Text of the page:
The boost in receipts narrowed the U.S. budget deficit for the previous 12 months to $460 billion, from $510 billion in March and $499 billion in the prior year. It was the lowest annual deficit since last November and the second lowest since September 2008.
Over the past 12 months, revenues are running 9% above their year-earlier level while spending is running 7% higher.
The figures illustrate how, despite growing unease over income inequality, the taxes that America’s rich are paying on their rising incomes are yielding a windfall for the U.S. Treasury. Payroll taxes rose 6% from a year earlier in April, while other individual taxes, including those on capital gains and self-employment incomes, were up 18%.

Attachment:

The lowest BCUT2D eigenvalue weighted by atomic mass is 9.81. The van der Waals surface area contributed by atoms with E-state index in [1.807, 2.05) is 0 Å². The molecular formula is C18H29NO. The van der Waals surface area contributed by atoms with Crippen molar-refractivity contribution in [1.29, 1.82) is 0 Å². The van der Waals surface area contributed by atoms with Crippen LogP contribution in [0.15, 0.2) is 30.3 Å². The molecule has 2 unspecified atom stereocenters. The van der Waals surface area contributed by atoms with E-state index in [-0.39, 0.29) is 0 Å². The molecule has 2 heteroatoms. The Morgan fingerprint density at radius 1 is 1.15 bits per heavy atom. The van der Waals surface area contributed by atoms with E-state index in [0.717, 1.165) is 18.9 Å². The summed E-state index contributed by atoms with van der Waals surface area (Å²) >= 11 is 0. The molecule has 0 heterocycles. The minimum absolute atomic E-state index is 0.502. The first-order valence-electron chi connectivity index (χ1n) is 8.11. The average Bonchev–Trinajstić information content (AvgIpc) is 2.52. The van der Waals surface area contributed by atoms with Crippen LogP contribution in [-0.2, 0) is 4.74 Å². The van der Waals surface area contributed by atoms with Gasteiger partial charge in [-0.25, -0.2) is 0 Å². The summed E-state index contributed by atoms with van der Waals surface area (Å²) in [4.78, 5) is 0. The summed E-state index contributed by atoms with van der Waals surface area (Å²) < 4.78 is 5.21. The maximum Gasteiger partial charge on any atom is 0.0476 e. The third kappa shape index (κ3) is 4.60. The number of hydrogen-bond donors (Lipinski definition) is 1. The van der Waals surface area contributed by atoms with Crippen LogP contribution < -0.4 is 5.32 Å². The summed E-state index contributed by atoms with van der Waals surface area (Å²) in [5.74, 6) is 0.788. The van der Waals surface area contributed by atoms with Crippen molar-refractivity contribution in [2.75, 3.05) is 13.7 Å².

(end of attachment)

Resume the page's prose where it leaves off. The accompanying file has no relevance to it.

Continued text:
So…again…real world results.
If the question is “How do we deal with massive deficits?”, the answer now shown to be a resoundingly good one, “Raise taxes on the wealthy”.
We’ve got quite a bit more room to go on both of these before the problem is solved, as it were, but we know now this is a solid strategy.